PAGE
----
Improve your character - grow a flower
AFTER reviewing the cruel follies human beings inflict upon one another - not forgetting war - Voltaire advised his readers to drop out of history and cultivate a garden. This is the second most Draconian remedy for boorish behavior known to philosophy, exceeded only by Pascal's advice to remain in one's room, because all the misery of the world stems from a single fact - that people cannot stay put.Skip to next paragraph
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In May nobody can be expected to live indoors, least of all in one room. But cultivating your garden - now that's an activity of true scope, one that enlarges rather than shrinks a person's experience.
In the spring, not only is gardening irresistible but it does, in fact, appear to be a character-building sport, as Voltaire implies.
Who can stay mad and warlike when hunched over the first buds of an azalea bush?
Who can remain a near-sighted money-grubber when crocuses and tulips and, yes, dandelions are luxuriating all over the yard, reminding a gardener that the best things in life are free? - or at least modestly priced in your favorite seed and bulb catalog.
On the assumption that Voltaire is right, here are a few imaginary gardens that individuals might design to express their personalities more benignly than they do in life:
1.The presidential candidate's garden. How straight and narrow the paths are - paved with white marble chips as pure as the driven snow!
Neat rows of blooms represent the official flowers of the 50 states, each propped up by a stake bearing a 3-by-5 card with pertinent information on the demographics of voters in that state, the nickname of the governor, and so on.
The most popular flower in the presidential candidate's garden is the forget-me-not.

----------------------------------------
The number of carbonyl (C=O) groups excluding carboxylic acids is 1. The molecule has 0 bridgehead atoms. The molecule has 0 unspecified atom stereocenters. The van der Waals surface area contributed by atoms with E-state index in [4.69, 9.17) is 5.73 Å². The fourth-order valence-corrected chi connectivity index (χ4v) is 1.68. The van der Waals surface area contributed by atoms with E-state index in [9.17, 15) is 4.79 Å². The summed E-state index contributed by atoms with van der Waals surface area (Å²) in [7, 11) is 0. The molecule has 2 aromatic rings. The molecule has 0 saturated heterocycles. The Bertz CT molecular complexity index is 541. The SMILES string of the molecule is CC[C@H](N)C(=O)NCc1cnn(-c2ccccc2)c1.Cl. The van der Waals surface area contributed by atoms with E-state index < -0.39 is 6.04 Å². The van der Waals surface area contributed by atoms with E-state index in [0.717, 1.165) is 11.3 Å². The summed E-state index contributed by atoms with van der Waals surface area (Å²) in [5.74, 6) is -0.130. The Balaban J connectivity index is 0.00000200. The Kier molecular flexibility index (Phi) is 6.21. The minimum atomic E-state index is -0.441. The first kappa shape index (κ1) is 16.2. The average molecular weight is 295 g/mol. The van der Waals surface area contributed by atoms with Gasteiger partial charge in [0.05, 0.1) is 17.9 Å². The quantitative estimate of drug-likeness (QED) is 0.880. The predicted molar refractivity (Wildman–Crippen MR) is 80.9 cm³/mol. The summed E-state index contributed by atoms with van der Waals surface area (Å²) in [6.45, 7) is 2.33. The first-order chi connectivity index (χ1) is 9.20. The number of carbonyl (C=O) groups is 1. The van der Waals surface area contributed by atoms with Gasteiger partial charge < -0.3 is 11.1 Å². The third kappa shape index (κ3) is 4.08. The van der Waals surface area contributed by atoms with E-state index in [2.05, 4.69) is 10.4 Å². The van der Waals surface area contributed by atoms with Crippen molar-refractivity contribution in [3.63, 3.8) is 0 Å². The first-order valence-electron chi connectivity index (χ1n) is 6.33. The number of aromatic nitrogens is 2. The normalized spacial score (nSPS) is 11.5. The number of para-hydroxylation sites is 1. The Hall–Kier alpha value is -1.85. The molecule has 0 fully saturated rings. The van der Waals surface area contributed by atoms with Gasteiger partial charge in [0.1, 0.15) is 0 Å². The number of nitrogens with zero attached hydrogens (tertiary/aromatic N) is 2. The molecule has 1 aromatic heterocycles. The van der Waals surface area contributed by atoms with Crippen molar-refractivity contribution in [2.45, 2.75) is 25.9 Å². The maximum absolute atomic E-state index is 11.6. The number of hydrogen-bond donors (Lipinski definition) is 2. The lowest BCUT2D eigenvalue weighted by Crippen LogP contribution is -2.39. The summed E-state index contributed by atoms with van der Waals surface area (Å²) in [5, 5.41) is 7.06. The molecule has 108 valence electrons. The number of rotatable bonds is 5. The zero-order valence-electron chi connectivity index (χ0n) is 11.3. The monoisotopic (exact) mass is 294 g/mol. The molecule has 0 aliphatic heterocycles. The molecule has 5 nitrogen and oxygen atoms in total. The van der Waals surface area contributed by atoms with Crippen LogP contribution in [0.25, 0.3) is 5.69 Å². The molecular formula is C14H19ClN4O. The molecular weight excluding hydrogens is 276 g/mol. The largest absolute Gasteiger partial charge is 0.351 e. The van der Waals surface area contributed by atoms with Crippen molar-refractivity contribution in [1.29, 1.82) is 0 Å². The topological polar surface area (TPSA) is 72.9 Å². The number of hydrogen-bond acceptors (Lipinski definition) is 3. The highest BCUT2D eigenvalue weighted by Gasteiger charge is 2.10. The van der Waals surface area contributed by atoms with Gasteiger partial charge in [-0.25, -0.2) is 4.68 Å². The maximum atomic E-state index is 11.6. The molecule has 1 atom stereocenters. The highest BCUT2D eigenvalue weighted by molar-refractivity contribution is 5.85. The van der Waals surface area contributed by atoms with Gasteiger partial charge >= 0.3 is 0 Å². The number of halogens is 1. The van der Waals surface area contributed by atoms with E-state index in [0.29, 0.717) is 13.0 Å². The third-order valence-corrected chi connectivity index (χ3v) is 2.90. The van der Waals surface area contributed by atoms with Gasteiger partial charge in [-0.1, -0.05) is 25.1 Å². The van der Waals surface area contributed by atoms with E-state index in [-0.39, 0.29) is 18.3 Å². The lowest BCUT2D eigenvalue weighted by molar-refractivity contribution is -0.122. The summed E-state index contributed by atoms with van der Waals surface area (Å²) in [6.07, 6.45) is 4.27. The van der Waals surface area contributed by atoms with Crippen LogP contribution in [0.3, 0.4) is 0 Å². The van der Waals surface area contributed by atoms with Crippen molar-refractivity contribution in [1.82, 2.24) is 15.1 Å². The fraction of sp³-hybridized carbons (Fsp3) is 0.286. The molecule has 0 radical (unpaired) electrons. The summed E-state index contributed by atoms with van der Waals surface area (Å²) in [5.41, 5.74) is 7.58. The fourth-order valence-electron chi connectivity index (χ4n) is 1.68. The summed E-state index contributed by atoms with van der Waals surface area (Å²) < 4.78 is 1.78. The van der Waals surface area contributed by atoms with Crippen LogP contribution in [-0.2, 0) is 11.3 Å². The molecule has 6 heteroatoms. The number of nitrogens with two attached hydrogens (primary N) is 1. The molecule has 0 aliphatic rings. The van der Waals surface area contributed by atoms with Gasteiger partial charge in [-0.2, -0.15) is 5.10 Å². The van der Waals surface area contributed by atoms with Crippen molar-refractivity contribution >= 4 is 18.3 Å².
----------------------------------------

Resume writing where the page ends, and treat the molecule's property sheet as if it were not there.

Think of the honest calluses earned by weeding rather than by squeezing voters' hands, if only presidential candidates would cultivate their gardens.
Think of the Holiday Inn beds not tossed in. Think of the chicken `a la king not consumed.
2.The Oliver North-John Poindexter garden. Also known as the other White House garden, this model is divided into three parts - with no bed of roses anywhere, believe us.
At one end, the soil is sandy - almost a desert. The only vegetation in this wasteland consists of cactus plants, decorated by tiny posters of the Ayatollah and other Iranian moderates.
At the opposite end, things are quite different. The vegetation is lush, as in a jungle of Central America. Attached to a small banana tree, a placard reads: ``Mary, Mary, quite contra-ry, how does your garden grow?''
Connecting these two contrasting sections is an equally curious area, devoted to Swiss alpine flowers, arranged in banks. The flowers are identified only by code numbers.
Many of the paths lead nowhere. But think of what grief the country would have been spared if, on Voltaire's advice, the National Security Council had been issued rakes and spades and sprinklers and turned loose in this garden instead of real life.
3.The Ivan Boesky garden. The most overdone case of random botany since Babylon, this extravaganza is designed to take the grossest fantasies of an '87 business school graduate and sublimate them. The feeding that goes on in a Boesky garden you wouldn't believe. Bachelor's buttons as big as sunflowers - straight out of science fiction. Talk about your growth stalks!
Size and quantity are everything here. Let a thousand flowers bloom - make that two thousand.
Gold is the preferred color. Masses of marigold and goldenrod threaten to overwhelm the entire garden - a friendly takeover, to be sure. What else is gardening?
But never mind the whimsy.
In May when the earth is simply bursting, is there anybody who shouldn't put gardening first? How we escape the cycles of the ego in the cycles of the season! How the process of civilizing a garden civilizes us!
In the end, everybody returns to gardening. Reformed mobsters cultivate orchids. Concentration camp guards wind up babying African violets.
Voltaire's only question, and ours is: Why couldn't all these people come to gardening sooner rather than later?
A Wednesday and Friday column